Senior CIA officials tried to convince the defector it was not safe, but he ignored the warnings.
The ruse ended when Mr. Zaporozhsky arrived at the airport. He was arrested and sentenced to 18 years for spying for the United States.
The defector’s information played a major role in helping U.S. investigators identify CIA turncoat Aldrich Ames, who gave Moscow the names of most of the CIA’s recruited agents in Russia, many of whom were executed.
“He didn’t give the name of Ames because he didn’t know it,” Mr. Augustyn said. “But he gave them enough tips to kind of push it over the edge to identify Ames.”
Mr. Zaporozhsky was released as part of the 2010 spy swap: 10 KGB illegals for four Russians.
By then, Mr. Zaporozhsky was emaciated from prison and a broken man from the 10-year prison labor experience. He is living in Maryland.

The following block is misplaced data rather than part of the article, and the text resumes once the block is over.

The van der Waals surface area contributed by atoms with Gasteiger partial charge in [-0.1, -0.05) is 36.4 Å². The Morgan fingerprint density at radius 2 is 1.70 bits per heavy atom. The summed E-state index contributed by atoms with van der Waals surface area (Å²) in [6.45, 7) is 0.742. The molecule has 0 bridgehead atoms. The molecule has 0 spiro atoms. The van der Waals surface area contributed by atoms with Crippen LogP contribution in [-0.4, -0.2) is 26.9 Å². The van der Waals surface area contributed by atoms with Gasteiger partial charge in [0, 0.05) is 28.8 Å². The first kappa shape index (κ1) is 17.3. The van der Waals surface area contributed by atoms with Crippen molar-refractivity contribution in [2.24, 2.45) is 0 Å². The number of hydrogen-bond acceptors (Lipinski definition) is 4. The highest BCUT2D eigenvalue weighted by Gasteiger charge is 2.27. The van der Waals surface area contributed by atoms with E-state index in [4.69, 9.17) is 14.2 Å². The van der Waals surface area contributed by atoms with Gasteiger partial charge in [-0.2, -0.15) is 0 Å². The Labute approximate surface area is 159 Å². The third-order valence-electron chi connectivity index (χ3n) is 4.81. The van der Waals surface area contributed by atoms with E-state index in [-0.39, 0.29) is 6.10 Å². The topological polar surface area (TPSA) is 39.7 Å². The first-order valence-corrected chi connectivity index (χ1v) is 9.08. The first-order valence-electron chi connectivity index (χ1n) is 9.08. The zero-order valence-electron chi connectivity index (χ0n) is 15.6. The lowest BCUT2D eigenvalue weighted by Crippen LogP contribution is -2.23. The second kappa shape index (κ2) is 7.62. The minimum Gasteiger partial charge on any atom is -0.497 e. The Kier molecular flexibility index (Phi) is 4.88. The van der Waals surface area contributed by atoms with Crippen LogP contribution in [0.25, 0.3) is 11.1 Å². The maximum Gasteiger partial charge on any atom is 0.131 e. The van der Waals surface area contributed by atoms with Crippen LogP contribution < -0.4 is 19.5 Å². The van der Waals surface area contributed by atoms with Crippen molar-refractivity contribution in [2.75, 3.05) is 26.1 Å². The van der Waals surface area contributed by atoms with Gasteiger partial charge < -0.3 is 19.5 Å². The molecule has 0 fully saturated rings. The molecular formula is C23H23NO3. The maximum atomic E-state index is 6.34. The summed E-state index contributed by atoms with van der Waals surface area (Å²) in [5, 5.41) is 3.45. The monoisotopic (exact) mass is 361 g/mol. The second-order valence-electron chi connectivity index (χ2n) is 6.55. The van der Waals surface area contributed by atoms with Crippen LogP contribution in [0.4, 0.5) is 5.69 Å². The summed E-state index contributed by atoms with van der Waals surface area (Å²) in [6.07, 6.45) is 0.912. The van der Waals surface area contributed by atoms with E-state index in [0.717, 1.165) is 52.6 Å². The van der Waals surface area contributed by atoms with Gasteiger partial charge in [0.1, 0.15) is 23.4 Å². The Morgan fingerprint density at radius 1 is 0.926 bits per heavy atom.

“He was lured back, and the Russians do that,” he said.
The case highlights a general characteristic of defectors: Many are egotistical and risk-takers.
“Defectors are not normal people, and they think they know better than you do,” Mr. Augustyn said. “And that’s what happened with Zaporozhsky.”
Another defector who was part of the CIA program was Yuri Nosenko. He became part of agency lore during the 1970s when CIA counterspy chief James Angleton suspected him of being a false defector sent to mislead the U.S. government.
Nosenko defected in 1964 and told American interrogators that the KGB never recruited Lee Harvey Oswald, the assassin of President Kennedy.
Nosenko came under suspicion based on testimony from another Russian defector, Anatoliy Golitsyn, who warned the CIA that Moscow planned to send fake intelligence defectors to spread strategic disinformation.